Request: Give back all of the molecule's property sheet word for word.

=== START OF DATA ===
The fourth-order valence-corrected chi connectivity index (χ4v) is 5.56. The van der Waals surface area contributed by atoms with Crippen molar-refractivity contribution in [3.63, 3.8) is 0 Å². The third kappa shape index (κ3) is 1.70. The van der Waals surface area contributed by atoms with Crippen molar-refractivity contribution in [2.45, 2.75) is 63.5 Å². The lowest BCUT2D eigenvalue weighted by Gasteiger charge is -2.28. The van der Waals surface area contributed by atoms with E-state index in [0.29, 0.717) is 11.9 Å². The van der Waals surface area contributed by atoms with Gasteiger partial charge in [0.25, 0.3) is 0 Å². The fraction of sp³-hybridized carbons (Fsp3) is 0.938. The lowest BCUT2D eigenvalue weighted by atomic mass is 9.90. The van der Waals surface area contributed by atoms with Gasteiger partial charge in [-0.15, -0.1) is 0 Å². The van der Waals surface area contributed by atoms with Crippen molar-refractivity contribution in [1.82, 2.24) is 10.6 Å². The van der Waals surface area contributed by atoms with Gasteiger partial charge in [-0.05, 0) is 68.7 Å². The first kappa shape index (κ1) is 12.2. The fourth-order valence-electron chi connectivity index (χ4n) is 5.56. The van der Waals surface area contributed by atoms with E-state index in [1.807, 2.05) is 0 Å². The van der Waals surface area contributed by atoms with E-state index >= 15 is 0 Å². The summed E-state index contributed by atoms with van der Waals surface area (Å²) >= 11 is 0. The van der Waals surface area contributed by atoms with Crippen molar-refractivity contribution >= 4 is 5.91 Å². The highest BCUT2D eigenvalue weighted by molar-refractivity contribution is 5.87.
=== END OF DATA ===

The fourth-order valence-corrected chi connectivity index (χ4v) is 5.56. The van der Waals surface area contributed by atoms with Crippen molar-refractivity contribution in [3.63, 3.8) is 0 Å². The third kappa shape index (κ3) is 1.70. The van der Waals surface area contributed by atoms with Crippen molar-refractivity contribution in [2.45, 2.75) is 63.5 Å². The lowest BCUT2D eigenvalue weighted by Gasteiger charge is -2.28. The van der Waals surface area contributed by atoms with E-state index in [0.29, 0.717) is 11.9 Å². The van der Waals surface area contributed by atoms with Gasteiger partial charge in [0.25, 0.3) is 0 Å². The fraction of sp³-hybridized carbons (Fsp3) is 0.938. The lowest BCUT2D eigenvalue weighted by atomic mass is 9.90. The van der Waals surface area contributed by atoms with Gasteiger partial charge in [-0.15, -0.1) is 0 Å². The van der Waals surface area contributed by atoms with Crippen molar-refractivity contribution in [1.82, 2.24) is 10.6 Å². The van der Waals surface area contributed by atoms with Gasteiger partial charge in [-0.05, 0) is 68.7 Å². The first kappa shape index (κ1) is 12.2. The fourth-order valence-electron chi connectivity index (χ4n) is 5.56. The van der Waals surface area contributed by atoms with E-state index in [1.807, 2.05) is 0 Å². The van der Waals surface area contributed by atoms with E-state index >= 15 is 0 Å². The summed E-state index contributed by atoms with van der Waals surface area (Å²) >= 11 is 0. The van der Waals surface area contributed by atoms with Crippen molar-refractivity contribution >= 4 is 5.91 Å². The highest BCUT2D eigenvalue weighted by molar-refractivity contribution is 5.87.